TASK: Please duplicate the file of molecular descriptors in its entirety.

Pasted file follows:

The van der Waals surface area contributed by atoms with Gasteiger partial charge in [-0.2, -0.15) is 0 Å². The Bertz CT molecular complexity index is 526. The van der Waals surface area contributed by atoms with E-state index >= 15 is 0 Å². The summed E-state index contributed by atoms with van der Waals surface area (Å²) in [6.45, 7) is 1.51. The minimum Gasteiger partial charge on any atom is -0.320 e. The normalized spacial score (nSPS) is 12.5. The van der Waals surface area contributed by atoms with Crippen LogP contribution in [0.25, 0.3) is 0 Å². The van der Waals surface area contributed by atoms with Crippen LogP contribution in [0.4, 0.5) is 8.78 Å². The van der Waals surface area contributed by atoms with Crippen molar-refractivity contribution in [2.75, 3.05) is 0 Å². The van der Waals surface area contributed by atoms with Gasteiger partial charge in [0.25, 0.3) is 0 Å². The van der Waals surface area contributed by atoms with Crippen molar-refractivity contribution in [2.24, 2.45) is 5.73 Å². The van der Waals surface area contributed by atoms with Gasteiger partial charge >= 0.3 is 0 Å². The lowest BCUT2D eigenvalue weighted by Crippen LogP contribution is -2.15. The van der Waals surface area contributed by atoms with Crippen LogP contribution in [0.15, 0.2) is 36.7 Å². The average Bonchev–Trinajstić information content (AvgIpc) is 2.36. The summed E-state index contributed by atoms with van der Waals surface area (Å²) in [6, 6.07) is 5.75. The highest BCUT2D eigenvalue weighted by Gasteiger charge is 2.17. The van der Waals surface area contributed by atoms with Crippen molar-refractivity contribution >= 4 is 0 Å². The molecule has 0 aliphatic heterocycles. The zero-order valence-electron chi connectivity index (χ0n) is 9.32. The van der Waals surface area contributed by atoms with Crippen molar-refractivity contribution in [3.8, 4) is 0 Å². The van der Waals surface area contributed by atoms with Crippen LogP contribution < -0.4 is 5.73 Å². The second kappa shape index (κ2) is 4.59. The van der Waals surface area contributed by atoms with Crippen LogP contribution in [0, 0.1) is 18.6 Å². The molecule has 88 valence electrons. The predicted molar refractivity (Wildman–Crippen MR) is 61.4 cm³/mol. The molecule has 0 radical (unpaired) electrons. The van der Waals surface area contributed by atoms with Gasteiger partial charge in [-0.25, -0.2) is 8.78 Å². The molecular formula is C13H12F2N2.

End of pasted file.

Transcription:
The van der Waals surface area contributed by atoms with Gasteiger partial charge in [-0.2, -0.15) is 0 Å². The Bertz CT molecular complexity index is 526. The van der Waals surface area contributed by atoms with E-state index >= 15 is 0 Å². The summed E-state index contributed by atoms with van der Waals surface area (Å²) in [6.45, 7) is 1.51. The minimum Gasteiger partial charge on any atom is -0.320 e. The normalized spacial score (nSPS) is 12.5. The van der Waals surface area contributed by atoms with Crippen LogP contribution in [0.25, 0.3) is 0 Å². The van der Waals surface area contributed by atoms with Crippen LogP contribution in [0.4, 0.5) is 8.78 Å². The van der Waals surface area contributed by atoms with Crippen molar-refractivity contribution in [2.75, 3.05) is 0 Å². The van der Waals surface area contributed by atoms with Gasteiger partial charge in [0.25, 0.3) is 0 Å². The van der Waals surface area contributed by atoms with Crippen molar-refractivity contribution in [2.24, 2.45) is 5.73 Å². The van der Waals surface area contributed by atoms with Gasteiger partial charge >= 0.3 is 0 Å². The lowest BCUT2D eigenvalue weighted by Crippen LogP contribution is -2.15. The van der Waals surface area contributed by atoms with Crippen LogP contribution in [0.15, 0.2) is 36.7 Å². The average Bonchev–Trinajstić information content (AvgIpc) is 2.36. The summed E-state index contributed by atoms with van der Waals surface area (Å²) in [6, 6.07) is 5.75. The highest BCUT2D eigenvalue weighted by Gasteiger charge is 2.17. The van der Waals surface area contributed by atoms with Crippen molar-refractivity contribution >= 4 is 0 Å². The molecule has 0 aliphatic heterocycles. The zero-order valence-electron chi connectivity index (χ0n) is 9.32. The van der Waals surface area contributed by atoms with Crippen molar-refractivity contribution in [3.8, 4) is 0 Å². The van der Waals surface area contributed by atoms with Crippen LogP contribution < -0.4 is 5.73 Å². The second kappa shape index (κ2) is 4.59. The van der Waals surface area contributed by atoms with Crippen LogP contribution in [0, 0.1) is 18.6 Å². The molecule has 88 valence electrons. The predicted molar refractivity (Wildman–Crippen MR) is 61.4 cm³/mol. The molecule has 0 radical (unpaired) electrons. The van der Waals surface area contributed by atoms with Gasteiger partial charge in [-0.25, -0.2) is 8.78 Å². The molecular formula is C13H12F2N2.